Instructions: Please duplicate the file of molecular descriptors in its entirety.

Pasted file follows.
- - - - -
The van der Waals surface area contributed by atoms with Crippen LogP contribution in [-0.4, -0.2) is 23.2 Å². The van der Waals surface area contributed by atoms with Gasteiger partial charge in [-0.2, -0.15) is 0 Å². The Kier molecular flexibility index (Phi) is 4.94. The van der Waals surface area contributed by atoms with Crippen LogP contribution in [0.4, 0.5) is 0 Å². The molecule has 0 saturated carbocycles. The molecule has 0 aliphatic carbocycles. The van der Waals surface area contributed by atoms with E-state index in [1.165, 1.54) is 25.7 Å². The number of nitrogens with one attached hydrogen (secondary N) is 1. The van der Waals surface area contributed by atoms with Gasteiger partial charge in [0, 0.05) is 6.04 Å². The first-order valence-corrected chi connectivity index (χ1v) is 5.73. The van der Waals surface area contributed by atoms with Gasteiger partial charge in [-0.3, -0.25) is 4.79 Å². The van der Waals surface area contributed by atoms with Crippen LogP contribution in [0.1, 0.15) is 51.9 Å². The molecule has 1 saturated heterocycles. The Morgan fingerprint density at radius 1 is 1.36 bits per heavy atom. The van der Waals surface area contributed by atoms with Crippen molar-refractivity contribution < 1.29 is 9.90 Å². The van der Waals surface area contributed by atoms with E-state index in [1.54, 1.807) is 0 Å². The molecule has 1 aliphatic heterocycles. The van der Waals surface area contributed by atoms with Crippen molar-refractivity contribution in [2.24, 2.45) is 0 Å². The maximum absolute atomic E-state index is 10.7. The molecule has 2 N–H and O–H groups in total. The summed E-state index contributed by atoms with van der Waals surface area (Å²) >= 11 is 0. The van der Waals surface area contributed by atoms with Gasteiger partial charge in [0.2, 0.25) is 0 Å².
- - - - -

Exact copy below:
The van der Waals surface area contributed by atoms with Crippen LogP contribution in [-0.4, -0.2) is 23.2 Å². The van der Waals surface area contributed by atoms with Gasteiger partial charge in [-0.2, -0.15) is 0 Å². The Kier molecular flexibility index (Phi) is 4.94. The van der Waals surface area contributed by atoms with Crippen LogP contribution in [0.4, 0.5) is 0 Å². The molecule has 0 saturated carbocycles. The molecule has 0 aliphatic carbocycles. The van der Waals surface area contributed by atoms with E-state index in [1.165, 1.54) is 25.7 Å². The number of nitrogens with one attached hydrogen (secondary N) is 1. The van der Waals surface area contributed by atoms with Gasteiger partial charge in [0, 0.05) is 6.04 Å². The first-order valence-corrected chi connectivity index (χ1v) is 5.73. The van der Waals surface area contributed by atoms with Gasteiger partial charge in [-0.3, -0.25) is 4.79 Å². The van der Waals surface area contributed by atoms with Crippen LogP contribution in [0.1, 0.15) is 51.9 Å². The molecule has 1 saturated heterocycles. The Morgan fingerprint density at radius 1 is 1.36 bits per heavy atom. The van der Waals surface area contributed by atoms with Crippen molar-refractivity contribution < 1.29 is 9.90 Å². The van der Waals surface area contributed by atoms with E-state index in [1.54, 1.807) is 0 Å². The molecule has 1 aliphatic heterocycles. The van der Waals surface area contributed by atoms with Crippen molar-refractivity contribution in [2.24, 2.45) is 0 Å². The maximum absolute atomic E-state index is 10.7. The molecule has 2 N–H and O–H groups in total. The summed E-state index contributed by atoms with van der Waals surface area (Å²) >= 11 is 0. The van der Waals surface area contributed by atoms with Gasteiger partial charge in [0.2, 0.25) is 0 Å².